Coming out in inverted commas because I'm unsure as to how I feel about the term. No one should feel obligated to declare their sexuality - it is a very personal thing. However, we live in a world where people are assumed heterosexual until they assert otherwise, and as such coming out is often a practical thing you have to do. How can we expect to obtain our rights, without first asserting that we exist?

Wednesday, 25 December 2013

Coming Out to...the Colleagues, Part 2

Tentative Steps

It's been a few months now since I first told someone at work that I'm bisexual. He was driving at the time, and I'm glad he didn't crash the car from shock or something. He actually told me he was glad I'd shared something personal because it felt like we were closer now. I wanted to tell him to stop being so nauseating, but I kept my mouth shut as it was the right kind of reaction.

Every reaction since has been similarly positive, running the gamut from supportive to the can-we-gossip-about-your-personal-life-too-now. The dynamics have been different from coming out to family or friends from outside work. People in the office either assume that I'm completely fine with my sexuality or not to pry. And I think that's how I prefer it. Everyone has difficulties in their personal lives, and they don't need to be solved at work by colleagues. The most I've ever discussed with anyone is the fact that certain things in life are more complicated for me, especially given my background. Luckily, my biggest sexuality related hurdles are already behind me.

Thus the conversations at work always tend towards the lighter side of life. We talk about dating in a big city, and how it's hard to date several people at the same time. I point out that when I say people, unlike them I really do mean 'people'. I drop the occasional dirty gay sex joke just to push their boundaries. However, I'm often reminded that they have none really and some of them are dirtier than me by miles. I like how everyone at work takes my bisexuality at face value. I like both men and women, and they don't dispute the fact. Personally, I think this is because everyone I work closely with is heterosexual, and I am their first (somewhat) detailed introduction to the queer world. Whatever the reason for their acceptance however, I find it refreshingly different from the LGBTQ community's, where folk tend to have a lot of opinions on bisexuals.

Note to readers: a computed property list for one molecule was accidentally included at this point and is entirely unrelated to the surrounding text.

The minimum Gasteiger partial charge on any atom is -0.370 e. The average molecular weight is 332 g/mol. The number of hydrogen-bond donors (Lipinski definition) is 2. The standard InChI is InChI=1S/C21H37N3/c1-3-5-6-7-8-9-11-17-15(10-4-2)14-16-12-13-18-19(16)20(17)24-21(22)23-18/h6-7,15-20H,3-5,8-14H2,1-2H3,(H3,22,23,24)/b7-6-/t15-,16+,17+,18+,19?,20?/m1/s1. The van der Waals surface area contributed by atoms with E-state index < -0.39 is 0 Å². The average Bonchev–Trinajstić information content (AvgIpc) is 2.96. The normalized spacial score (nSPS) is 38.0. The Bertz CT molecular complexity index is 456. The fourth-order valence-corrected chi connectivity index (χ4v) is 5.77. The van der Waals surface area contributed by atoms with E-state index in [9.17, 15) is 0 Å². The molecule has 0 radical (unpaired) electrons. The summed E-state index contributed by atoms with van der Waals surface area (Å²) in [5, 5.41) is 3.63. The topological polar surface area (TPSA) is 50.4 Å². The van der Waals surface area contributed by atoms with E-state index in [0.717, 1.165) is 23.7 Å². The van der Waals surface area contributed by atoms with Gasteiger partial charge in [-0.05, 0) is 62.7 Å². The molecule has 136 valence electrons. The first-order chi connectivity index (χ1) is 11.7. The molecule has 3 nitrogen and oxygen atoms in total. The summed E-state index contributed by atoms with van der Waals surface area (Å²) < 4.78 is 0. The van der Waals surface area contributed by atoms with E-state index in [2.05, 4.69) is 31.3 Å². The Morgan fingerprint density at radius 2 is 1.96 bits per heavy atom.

I won't claim that there have been no cases of ignorance, however. A colleague once asked me if all gay people had a sob story like the death of a parent that they blame being gay on. I was genuinely confused by this, and asked where he was getting his info from. He didn't seem to really know, and he was quite happy to accept my assertion that it wasn't true. He went on to say that I've made a choice, and he's thinks it's perfectly acceptable for me to make this choice and he's totally supportive. I did a mental facepalm and asked him what choice he was talking about. Long story short, I had the whole 'when did you choose to be attracted to girls' conversation with him, and told him that I similarly never really chose to be attracted to guys. My bisexuality just happened one day, just like his heterosexuality. It was quite enlightening for me to see the look of realisation on his face - like he'd just understood how other sexualities worked. I'm glad he asked me these questions and I took the chance to answer instead of simply being offended. The conversation taught me a lot about how some people think and where they're coming from. Even in today's world, there are many people out there who know very little about the nitty-gritty of queer sexuality, simply because they don't know any LGBTQ people intimately. I think there are just too few of us around for that to have happened yet. These people don't always mean us harm, and they aren't aware of the linguistic implications words like 'choice' can have in the wider context of queer rights movements. Speaking to them from square one is more constructive than reacting with outrage and screaming homophobia. I don't think we should be offended by incorrect assumptions about us, even massive ones, as long as there's no malicious intent and we're given a chance to explain.

I wonder sometimes if there are any negative reactions still to come. There must be - with such a big office it's just a numbers game right? I'm only really out to my younger colleagues. My older colleagues, including my boss, don't officially know. But we have an open plan office, and consequently I do end up talking about my personal life in their presence. I hope/suspect that they already know something, if not everything. I'm happy to say that I've not noticed any changes in behaviour, and hopefully this means that I shouldn't worry about the immediate future a least.

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